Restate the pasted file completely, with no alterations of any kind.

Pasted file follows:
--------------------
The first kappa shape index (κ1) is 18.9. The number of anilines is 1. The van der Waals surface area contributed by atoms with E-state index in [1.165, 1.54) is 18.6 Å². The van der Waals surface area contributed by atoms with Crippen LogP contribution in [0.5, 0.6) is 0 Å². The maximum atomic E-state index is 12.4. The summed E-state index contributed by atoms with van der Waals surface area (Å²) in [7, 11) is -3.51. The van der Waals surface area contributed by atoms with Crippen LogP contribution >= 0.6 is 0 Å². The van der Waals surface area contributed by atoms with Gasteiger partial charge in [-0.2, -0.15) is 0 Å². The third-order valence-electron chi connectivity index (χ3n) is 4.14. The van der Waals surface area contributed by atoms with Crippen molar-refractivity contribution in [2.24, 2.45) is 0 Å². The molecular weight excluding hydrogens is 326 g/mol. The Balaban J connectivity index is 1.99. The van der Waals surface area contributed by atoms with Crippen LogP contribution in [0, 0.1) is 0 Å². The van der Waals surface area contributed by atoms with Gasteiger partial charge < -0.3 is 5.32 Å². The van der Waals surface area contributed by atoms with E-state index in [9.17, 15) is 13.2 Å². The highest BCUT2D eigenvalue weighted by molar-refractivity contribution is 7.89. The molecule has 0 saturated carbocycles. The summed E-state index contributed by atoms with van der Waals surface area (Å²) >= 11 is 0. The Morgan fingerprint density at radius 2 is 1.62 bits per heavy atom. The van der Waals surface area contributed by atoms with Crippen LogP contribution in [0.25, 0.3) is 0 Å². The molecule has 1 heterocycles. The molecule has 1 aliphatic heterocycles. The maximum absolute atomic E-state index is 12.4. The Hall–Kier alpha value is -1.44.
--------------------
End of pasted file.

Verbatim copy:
The first kappa shape index (κ1) is 18.9. The number of anilines is 1. The van der Waals surface area contributed by atoms with E-state index in [1.165, 1.54) is 18.6 Å². The van der Waals surface area contributed by atoms with Crippen LogP contribution in [0.5, 0.6) is 0 Å². The maximum atomic E-state index is 12.4. The summed E-state index contributed by atoms with van der Waals surface area (Å²) in [7, 11) is -3.51. The van der Waals surface area contributed by atoms with Crippen LogP contribution >= 0.6 is 0 Å². The van der Waals surface area contributed by atoms with Gasteiger partial charge in [-0.2, -0.15) is 0 Å². The third-order valence-electron chi connectivity index (χ3n) is 4.14. The van der Waals surface area contributed by atoms with Crippen molar-refractivity contribution in [2.24, 2.45) is 0 Å². The molecular weight excluding hydrogens is 326 g/mol. The Balaban J connectivity index is 1.99. The van der Waals surface area contributed by atoms with Crippen LogP contribution in [0, 0.1) is 0 Å². The van der Waals surface area contributed by atoms with Gasteiger partial charge < -0.3 is 5.32 Å². The van der Waals surface area contributed by atoms with E-state index in [9.17, 15) is 13.2 Å². The highest BCUT2D eigenvalue weighted by molar-refractivity contribution is 7.89. The molecule has 0 saturated carbocycles. The summed E-state index contributed by atoms with van der Waals surface area (Å²) >= 11 is 0. The Morgan fingerprint density at radius 2 is 1.62 bits per heavy atom. The van der Waals surface area contributed by atoms with Crippen LogP contribution in [0.25, 0.3) is 0 Å². The molecule has 1 heterocycles. The molecule has 1 aliphatic heterocycles. The maximum absolute atomic E-state index is 12.4. The Hall–Kier alpha value is -1.44.